The last 4 missions all did something at the end of their last EVA. Shepard hit a golf ball, Scott played Galileo, Duke and Young performed the first Lunar Olympics, and Cernan and Schmitt collected a special rock to share with the world. All 8 men wasted some time on the surface, even if it was just for a minute or two. I find it incredible that people can criticize one astronaut without criticizing the other 7.

Personally, I really enjoyed those moments. I laughed when Shepard hit the golf ball. I was amazed when the hammer and feather hit the surface at the same time. I was petrified when Duke fell over backwards. I'm still waiting for my piece of the Apollo 17 ceremonial rock. All they did was prove they're human, which is something that the first 2 crews did not have time to do. As great as the lunar landings were, they were way too technical for most people on earth. Those moments helped non-technical earthlings like me connect with what they were doing up there. I probably wouldn't be interested in space exploration if not for the lighter moments they shared with us.

Lastly, I believe the geology done on each mission was a reflection of the surface time they had available. I can only imagine how few rocks Armstrong would have collected had he been required to photograph and describe each rock in detail. While the Apollo 12 and 14 crews did a better job of documenting than Armstrong, they only had a small fraction of the time to collect samples that the last 3 crews had. I'm not sure that describing every rock in detail at the time of collection would have changed anything. It's like Duke said, they can see the samples when they arrive at the LRL, so why go through the trouble to give detailed descriptions when a simple "breccia in bag 355" would have sufficed? They probably could have collected a lot more samples on the later missions had they simplified the process instead of complicating it.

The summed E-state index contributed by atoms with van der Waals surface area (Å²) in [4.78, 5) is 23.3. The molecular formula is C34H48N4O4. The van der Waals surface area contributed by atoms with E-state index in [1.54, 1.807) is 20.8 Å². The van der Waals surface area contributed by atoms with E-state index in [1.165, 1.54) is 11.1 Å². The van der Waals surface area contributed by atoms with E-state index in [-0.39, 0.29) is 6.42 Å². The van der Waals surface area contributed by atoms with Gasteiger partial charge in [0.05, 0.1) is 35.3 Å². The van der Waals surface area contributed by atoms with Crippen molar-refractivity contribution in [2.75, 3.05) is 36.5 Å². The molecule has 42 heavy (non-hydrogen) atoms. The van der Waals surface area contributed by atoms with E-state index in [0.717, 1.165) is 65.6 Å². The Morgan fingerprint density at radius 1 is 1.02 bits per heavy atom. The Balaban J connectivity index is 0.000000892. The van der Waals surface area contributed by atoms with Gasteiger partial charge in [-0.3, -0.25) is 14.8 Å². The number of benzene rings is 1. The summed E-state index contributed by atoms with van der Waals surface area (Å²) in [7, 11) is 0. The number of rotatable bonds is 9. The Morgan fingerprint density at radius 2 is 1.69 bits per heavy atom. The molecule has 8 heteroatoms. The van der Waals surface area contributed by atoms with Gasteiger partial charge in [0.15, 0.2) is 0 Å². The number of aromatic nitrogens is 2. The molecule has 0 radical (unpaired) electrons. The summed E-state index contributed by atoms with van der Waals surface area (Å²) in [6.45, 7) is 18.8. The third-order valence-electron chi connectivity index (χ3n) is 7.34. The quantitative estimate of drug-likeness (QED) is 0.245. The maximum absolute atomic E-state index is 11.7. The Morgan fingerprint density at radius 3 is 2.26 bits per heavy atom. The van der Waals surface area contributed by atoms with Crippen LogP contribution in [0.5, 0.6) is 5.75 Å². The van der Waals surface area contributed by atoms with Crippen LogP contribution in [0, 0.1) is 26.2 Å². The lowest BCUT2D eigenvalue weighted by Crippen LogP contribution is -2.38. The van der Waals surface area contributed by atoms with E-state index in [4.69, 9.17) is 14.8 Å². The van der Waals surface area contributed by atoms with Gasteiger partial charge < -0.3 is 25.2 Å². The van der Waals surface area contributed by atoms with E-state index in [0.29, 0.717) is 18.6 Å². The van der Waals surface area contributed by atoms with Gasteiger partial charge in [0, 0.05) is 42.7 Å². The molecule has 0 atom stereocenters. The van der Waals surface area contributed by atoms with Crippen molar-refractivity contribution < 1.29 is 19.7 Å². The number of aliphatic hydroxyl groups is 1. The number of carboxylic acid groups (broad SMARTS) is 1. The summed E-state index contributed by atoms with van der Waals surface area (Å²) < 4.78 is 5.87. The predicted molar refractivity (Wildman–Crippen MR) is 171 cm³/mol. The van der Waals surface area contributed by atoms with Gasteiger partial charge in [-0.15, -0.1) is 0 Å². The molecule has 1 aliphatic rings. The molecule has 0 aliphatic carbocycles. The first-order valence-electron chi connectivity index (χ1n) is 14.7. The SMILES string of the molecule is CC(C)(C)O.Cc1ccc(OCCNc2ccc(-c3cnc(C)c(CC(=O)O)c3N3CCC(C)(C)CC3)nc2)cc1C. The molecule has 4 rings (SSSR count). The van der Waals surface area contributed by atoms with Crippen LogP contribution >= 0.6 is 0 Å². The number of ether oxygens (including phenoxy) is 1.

moorouge
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posted 08-15-2014 04:46 AM     Click Here to See the Profile for moorouge   Click Here to Email moorouge     Edit/Delete Message   Reply w/Quote
This is a long thread, so apologies if this has been raised before.

Can I put a couple of spanners into the works by wondering what the possible effects on crew selection would be if the Gemini 6 crew had had to eject (they might well have survived but might well have lost flight status for a considerable time) and if the Gemini 8 crew had not been able to resolve their thruster problem and been lost. With the Apollo 1 fire to come and the subsequent loss of another crew, who might have been first on the Moon?

schnappsicle
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posted 08-15-2014 05:38 AM     Click Here to See the Profile for schnappsicle   Click Here to Email schnappsicle     Edit/Delete Message   Reply w/Quote
WOW! That's a lot of things to go wrong in a short amount of time. NASA is in the business of sending people into space, not eternity. I'm not sure that Congress or the nation would have continued to fund and support an agency that kept putting its astronauts in graves, but suppose somehow they did. Since there were no Mercury astronauts left except for Cooper, who wasn't going to fly again anyway, it's safe to assume that the first man would have been one of the group 2 astronauts.

With See and Armstrong gone, and assuming that Deke would continue to rotate the astronauts, the most logical man for the job is Young. He's the one with astronaut seniority (Gemini 3) and he has rendezvous experience (Gemini 10) which would make him the top man to command the first lunar landing. Then again, Deke picked Stafford over Young to command the Apollo 10 mission, so would it be Stafford? In that case, the real question becomes who's on 10?

Skylon
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posted 08-15-2014 08:52 AM     Click Here to See the Profile for Skylon     Edit/Delete Message   Reply w/Quote
Well, this went grim.

If the GT-6 crew ejects, NASA would come under intense scrutiny because that Titan II would have stayed bolted to the pad. From an outsiders (or Congressional hack's) POV - the question would be "why did they eject?" It would be a "popped cork" with far more serious implications - a possibly dead or seriously injured crew.

Also, I know the common refrain is "nobody would have blamed Wally and Tom if they ejected" - but the bottom line is, they would have made the wrong call - make of that what you will for their future careers.